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The essential fishing gear you need

Fishing Lures in tackle boxes with spinning rod and net

Are you only just starting with your fishing hobby? Let’s pack your angler’s bag by going through the most essential fishing equipment you need. There is no need to aim for top-of-the-line gear yet— improve your skill level first and then upgrade when the need calls for it.

Fishing rod and reel

Two of the most important things you need are your fishing rod and reel. Without these, you would have to try and catch fish with your bare hands.

For beginners, here are a couple of things to consider when choosing your fishing rod:

  • Material: Fishing rods made of graphite or fiberglass are durable and flexible.
  • Strength or power: Start out with a medium-strength fishing rod. It’s responsive and powerful enough to help you catch different kinds of fish.
  • Length: Ideally, a fishing rod should be about 30 centimeters or 11.8 inches taller than you. This will help you cast your fishing line farther.

Fishing line

To draw your catch, you need a fishing line. Always pack a couple of extras in your bag just in case, as lines often get tangled or bitten off by fish.

It’s also important to keep different types of fishing lines. Basic ones are good for most fish, but if you are angling for stronger game fish, special cords are needed. If you’re fishing in clear water, use thin and clear lines to avoid detection. Meanwhile, monofilament lines are tangle-free, all the time.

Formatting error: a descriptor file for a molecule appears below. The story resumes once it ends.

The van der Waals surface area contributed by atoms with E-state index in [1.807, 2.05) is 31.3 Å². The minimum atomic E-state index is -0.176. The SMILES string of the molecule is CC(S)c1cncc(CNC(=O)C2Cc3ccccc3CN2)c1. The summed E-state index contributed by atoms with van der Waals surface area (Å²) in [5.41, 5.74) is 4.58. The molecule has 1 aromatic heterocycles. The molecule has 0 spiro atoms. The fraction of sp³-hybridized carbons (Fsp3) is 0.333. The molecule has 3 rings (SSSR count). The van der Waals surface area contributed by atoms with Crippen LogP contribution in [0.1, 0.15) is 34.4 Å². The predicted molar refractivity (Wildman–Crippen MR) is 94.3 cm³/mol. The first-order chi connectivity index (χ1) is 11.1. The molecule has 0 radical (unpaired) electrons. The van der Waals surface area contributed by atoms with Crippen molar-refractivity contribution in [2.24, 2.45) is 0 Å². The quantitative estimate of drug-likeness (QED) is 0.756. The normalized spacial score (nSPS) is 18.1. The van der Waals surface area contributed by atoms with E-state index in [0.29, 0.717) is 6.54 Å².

Hooks are another must for catching fish. You should keep a variety, as they come in different types, mainly single, double, circle, and treble. They also come in a wide manner of sizes, starting from 32 to 19/0.

As a beginner, you will most likely use single hooks in your adventures, so keep yourself well-stocked with these.

Bait and lures

To attract fish to your line (and hook), you’ll need some bait and lure. Both are usually attached at the end of the fishing line.

Live bait is the best kind of bait, especially worms and small freshwater fish. If you don’t have access to live bait, you can use bread, corn, small bits of hotdog, and marshmallow.

Fish don’t eat lures. They are, however, attracted by them. It’s always useful to keep a handful of fishing lures in your bag so you still have something to attach to the line once you’ve ran out of bait.

Keep both light and dark-colored lures, as well as two-toned plastic worms, in a tackle box— these will help you adjust to the weather conditions.

Bobbers and sinkers

Bobbers and sinkers work in tandem to keep your bait stable and close enough to the surface. The former in particular acts as a signal fire for when a fish has taken your bait. If it bobs, get ready.

For bobbers, get a small one, preferably made with plastic. These are responsive and light enough to float near the surface. As for sinkers, keep a handful in various weights and materials.

Fishing is a great hobby to learn. Explore Smith Mountain Lake real estate with me so you can regularly enjoy the bounties of Smith Mountain Lake. Contact me today at 540.493.1690 or Jane(at)JaneAtTheLake(dotted)com.